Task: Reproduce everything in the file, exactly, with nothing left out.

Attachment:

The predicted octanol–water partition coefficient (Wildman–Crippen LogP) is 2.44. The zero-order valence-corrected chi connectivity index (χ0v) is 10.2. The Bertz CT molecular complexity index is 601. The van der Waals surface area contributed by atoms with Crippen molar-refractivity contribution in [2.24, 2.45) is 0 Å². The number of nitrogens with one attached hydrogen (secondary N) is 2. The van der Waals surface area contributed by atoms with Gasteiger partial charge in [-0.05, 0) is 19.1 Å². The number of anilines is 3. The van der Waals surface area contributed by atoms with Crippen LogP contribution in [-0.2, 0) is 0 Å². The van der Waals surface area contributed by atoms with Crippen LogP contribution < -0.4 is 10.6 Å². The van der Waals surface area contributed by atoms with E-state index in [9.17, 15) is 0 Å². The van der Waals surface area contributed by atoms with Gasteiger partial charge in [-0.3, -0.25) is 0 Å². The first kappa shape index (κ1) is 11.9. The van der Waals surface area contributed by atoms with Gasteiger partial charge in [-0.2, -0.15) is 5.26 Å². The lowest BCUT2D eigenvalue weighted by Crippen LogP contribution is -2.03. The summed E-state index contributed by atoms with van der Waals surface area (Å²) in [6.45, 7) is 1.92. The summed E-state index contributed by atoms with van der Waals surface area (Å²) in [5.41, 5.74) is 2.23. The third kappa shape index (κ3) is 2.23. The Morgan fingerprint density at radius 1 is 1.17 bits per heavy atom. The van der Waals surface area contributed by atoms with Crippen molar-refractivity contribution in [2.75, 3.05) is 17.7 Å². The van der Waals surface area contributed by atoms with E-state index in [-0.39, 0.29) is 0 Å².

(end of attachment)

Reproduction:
The predicted octanol–water partition coefficient (Wildman–Crippen LogP) is 2.44. The zero-order valence-corrected chi connectivity index (χ0v) is 10.2. The Bertz CT molecular complexity index is 601. The van der Waals surface area contributed by atoms with Crippen molar-refractivity contribution in [2.24, 2.45) is 0 Å². The number of nitrogens with one attached hydrogen (secondary N) is 2. The van der Waals surface area contributed by atoms with Gasteiger partial charge in [-0.05, 0) is 19.1 Å². The number of anilines is 3. The van der Waals surface area contributed by atoms with Crippen LogP contribution in [-0.2, 0) is 0 Å². The van der Waals surface area contributed by atoms with Crippen LogP contribution < -0.4 is 10.6 Å². The van der Waals surface area contributed by atoms with E-state index in [9.17, 15) is 0 Å². The van der Waals surface area contributed by atoms with Gasteiger partial charge in [-0.3, -0.25) is 0 Å². The first kappa shape index (κ1) is 11.9. The van der Waals surface area contributed by atoms with Gasteiger partial charge in [-0.2, -0.15) is 5.26 Å². The lowest BCUT2D eigenvalue weighted by Crippen LogP contribution is -2.03. The summed E-state index contributed by atoms with van der Waals surface area (Å²) in [6.45, 7) is 1.92. The summed E-state index contributed by atoms with van der Waals surface area (Å²) in [5.41, 5.74) is 2.23. The third kappa shape index (κ3) is 2.23. The Morgan fingerprint density at radius 1 is 1.17 bits per heavy atom. The van der Waals surface area contributed by atoms with Crippen molar-refractivity contribution in [2.75, 3.05) is 17.7 Å². The van der Waals surface area contributed by atoms with E-state index in [-0.39, 0.29) is 0 Å².